The Gift of Travel

My son was recently accepted to his dream university in Leeds, UK to play in soccer academy, and I am suddenly filled with the excited anticipation of traveling again. It’s difficult to believe that it has been 20 years since my maiden voyage around the world. The stories, people, markets, sights, and food came back to life as I wrote my novel, Through the Ganesh Gate, but over the years it felt like my journey was purely a work of fiction.

Now, with the upcoming trip to Europe, I recall the delicious anticipation of stepping off the train in a new city; feeling the currency, listening to the accents from all over the world, and learning the history of foreign cultures. I remember the feeling of studying maps and train
schedules, and dreaming about how to pack gear in the most space efficient manner possible. I reminisce in the feeling of standing in a monolithic church that has stood for thousands of years.

Perhaps I am using my travel excitement to stave off the fact that my one and only child will be moving half way around the world. If I linger with this knowledge, the lump in my throat become too great to bear. So for now, I will silently thank my son for giving me yet one more gift: a reason to travel again.


Facebook Roulette

There it was. The tiny, innocuous red circle, perched off to the side of the ‘Requests’ category. I stared at the glowing dot as if sizing up the red numbers on a giant Vegas roulette wheel. “Come on baby, make it a good one!” I hit the ‘Requests’ category and watched the name and face come forth.


I was a late-comer and reluctant joiner of Facebook, long after everyone I knew had lost the ability to lift their heads during gatherings, except to smile for a photo tag. I eventually gave in since there was no one left to talk to in person. I wasn’t even going to join at all until a writer I revere said, “If you ever plan to get published, then you should start your online platform now.” Platform? The only platform I ever knew was the one my college professor said needed to be lit on fire in order to change points of view.

None the less, I succumbed to starting my platform on Facebook. I picked a photo, twenty years younger; how else would anyone know who I was? I filled in a profile with as little information as possible. Then, after nearly throwing up, I hit the ‘Go’ button. Next on the list of humiliating prospects was begging for friends. I started with my boyfriend. Surely, he would be my ‘friend’. After he accepted my ‘friend request’ I was thrilled. One friend was enough- Right? “You need more friends,” he said. “No, I like having just one- thanks,” I replied. For weeks, he would mock me through emails containing screenshots stating:        “Melanie has 1 friend.” facebook-no-friends
At last, after being teased by my real, live, heads-down friends, I accepted more people into my anxiety riddled Facebook world. Beyond my closest friends I couldn’t imagine who would care what I had to say or what I was doing. Does anyone care where I ‘checked in’ at 6:42 pm? My boyfriend offered me a tinfoil hat and recommended I loosen up; pretend to be social and see what happens.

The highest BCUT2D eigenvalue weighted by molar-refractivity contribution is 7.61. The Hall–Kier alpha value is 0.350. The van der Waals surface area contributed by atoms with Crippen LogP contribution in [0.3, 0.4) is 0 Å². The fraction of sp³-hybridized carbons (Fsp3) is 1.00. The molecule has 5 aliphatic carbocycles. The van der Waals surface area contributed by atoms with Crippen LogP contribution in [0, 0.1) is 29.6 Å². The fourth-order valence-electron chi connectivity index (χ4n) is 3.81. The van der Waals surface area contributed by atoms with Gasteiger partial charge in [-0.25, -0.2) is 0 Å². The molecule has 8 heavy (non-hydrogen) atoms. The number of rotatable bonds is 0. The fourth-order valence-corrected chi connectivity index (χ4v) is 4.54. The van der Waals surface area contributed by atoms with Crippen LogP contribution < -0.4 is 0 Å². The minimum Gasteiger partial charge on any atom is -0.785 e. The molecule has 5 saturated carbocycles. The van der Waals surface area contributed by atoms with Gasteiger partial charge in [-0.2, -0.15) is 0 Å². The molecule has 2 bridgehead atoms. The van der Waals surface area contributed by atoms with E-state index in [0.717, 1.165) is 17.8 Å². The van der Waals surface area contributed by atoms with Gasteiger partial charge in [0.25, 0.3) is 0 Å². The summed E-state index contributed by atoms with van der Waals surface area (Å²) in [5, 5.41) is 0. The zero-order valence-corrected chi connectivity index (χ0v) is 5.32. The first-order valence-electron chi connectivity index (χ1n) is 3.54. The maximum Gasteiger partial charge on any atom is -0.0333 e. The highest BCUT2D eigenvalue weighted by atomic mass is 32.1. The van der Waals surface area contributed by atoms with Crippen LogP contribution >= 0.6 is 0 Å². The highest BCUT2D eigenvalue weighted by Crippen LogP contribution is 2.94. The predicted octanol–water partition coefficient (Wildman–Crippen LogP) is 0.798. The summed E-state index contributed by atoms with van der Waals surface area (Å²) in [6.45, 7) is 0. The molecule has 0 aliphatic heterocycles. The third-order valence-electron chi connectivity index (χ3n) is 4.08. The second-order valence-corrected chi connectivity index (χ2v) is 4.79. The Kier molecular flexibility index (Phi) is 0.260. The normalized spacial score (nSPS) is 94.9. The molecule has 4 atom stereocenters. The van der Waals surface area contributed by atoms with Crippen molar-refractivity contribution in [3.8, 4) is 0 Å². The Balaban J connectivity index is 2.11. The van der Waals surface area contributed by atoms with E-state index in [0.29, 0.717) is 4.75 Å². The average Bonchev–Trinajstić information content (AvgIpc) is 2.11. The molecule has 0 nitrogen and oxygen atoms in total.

The real roulette game started after I became ‘friends’ with the queen bee; my high school girlfriend who knew every face she ever met and remembers amazing amounts of dirt on everyone. After linking to her on Facebook, the ‘friend requests’ started rolling in. Many of the early requests were from people I actually remembered from college or high school, but others were remote names I recognized from some distant, other life that I could not place in time or space.

My greatest surprise was learning the real meaning of social media: Anyone can say nearly anything without regard for decorum, wit, intelligence or couth, and it will shoot out into the universe and land just inches from my face. I was utterly shocked to learn that the bubbly athletic girl who had had public hot-tub sex at a kegger party was now a bible-preaching gun advocate. And worse were the frequent ‘likes’ that pushed Walmart into my ‘Newsfeed’. In contrast, I was pleased to learn that my first boyfriend, fifth grade kiss behind the school, was now an advocate fighting for gay rights in a deeply religious small town. From there, the game of roulette commenced; deciding who to ‘accept’ and who to ‘ignore’ and then see where the roulette wheel would land.

There were ‘friends’ who popped up pretending to know me (or perhaps were just building their own platform) despite the fact that I had zero recognition of them. Or the ‘friends’ whom I truly enjoy but who post something new approximately every 20 seconds. Why did it seem like everyone was doing cool stuff except me? I was fortunate to connect with some very interesting friends who travel and post pictures of cool cultures and rare plants, or those with a wicked sense of humor who share great jokes and fabulously written New Yorker pieces. My cooking friends grace my ‘Newsfeed’ with golden, crusty bread and oozing berry pies hot from the oven.

So, with trepidation I hit the red dot indicating that I have one new friend request and spin the roulette wheel, not knowing whether my new friend will be a hilarious photo bomber or a raving Fox ‘news’ lunatic. I guess that’s what makes it all the more interesting. So, on those occasions where the gamble turns out to be an utter, terrible mistake, I am grateful for the ‘unfriend’ button. Now where did they move that thing?


Hometown Author Event

Idaho State Journal

Idaho State Journal